But the volatility of the PDA marketplace--combined with the rapid evolution of PDA technology in the wireless market--has thwarted developers' past efforts to create a standards-based killer app beyond wireless email. Meanwhile, Palm and Microsoft have focused on the consumer market, and this focus has pushed the PDA into the realm of commodity appliances. As a result, corporate PDA application developers have often experienced a familiar but frustrating cycle of development woe: development cycles that outlive the devices for which they were targeted.

Beyond Utility PDA Applications

One past approach that has proven successful for some corporations has been the use of connectivity utilities and service programs, such as Palm's Web clipping for HTML or AvantGo's Pylon. These utilities provide connectivity to the World Wide Web and--in the case of AvantGo--connectivity to Microsoft Exchange and Lotus Notes workflow systems. Other utilities--such as Mobipocket, Adobe Acrobat, and Palm Digital Media's and Microsoft's e-book utilities--try to bridge the gap for delivering large document-based information. Meanwhile, spreadsheet and word processing utility interfaces also abound, such as DataViz's Documents To Go.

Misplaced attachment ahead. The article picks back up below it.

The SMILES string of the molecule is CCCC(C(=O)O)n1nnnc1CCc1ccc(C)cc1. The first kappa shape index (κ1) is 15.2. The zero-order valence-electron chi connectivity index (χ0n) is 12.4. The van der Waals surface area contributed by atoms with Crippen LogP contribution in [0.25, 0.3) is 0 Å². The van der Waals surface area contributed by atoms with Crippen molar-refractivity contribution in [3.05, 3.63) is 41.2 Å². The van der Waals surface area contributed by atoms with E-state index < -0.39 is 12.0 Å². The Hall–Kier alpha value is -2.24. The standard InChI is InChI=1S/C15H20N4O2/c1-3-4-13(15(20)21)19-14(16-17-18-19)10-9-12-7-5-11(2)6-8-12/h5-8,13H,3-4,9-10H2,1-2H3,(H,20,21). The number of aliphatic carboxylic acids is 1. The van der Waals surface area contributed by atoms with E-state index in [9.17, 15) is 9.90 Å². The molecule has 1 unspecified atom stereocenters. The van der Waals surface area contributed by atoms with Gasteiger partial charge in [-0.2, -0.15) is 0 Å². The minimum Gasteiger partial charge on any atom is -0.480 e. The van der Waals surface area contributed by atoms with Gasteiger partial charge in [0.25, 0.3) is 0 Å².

However, for the corporate developer, creating a comprehensive interface to the corporate database has often been a frustrating process of piecing together disparate utilities that are frequently compromises and that require significant user training and handholding. This problem is accentuated by non-standard user interfaces that are often non-intuitive and database synchronization glitches that make the results more trouble than they're worth.


IBM's WME promises to lift the developers' burden while offering a better ROI for corporations. It provides an end-to-end solution that can connect cellular phones as well as PDAs and other pervasive devices to back-end e-business applications. It accomplishes this with a Java-powered runtime environment that is Java 2 Micro Edition (J2ME)-compliant--a specification that was developed by the Java Community Process. It uses the same WebSphere programming model as other WebSphere products and works in the WebSphere Development Studio IDE. At the same time, it uses a messaging interface to MQSeries Everyplace. The overall scalability of this environment should help refresh the capabilities of the Palm PDA environment while providing WebSphere-based enterprises with the first standardized toolkit to deliver applications down to the PDA.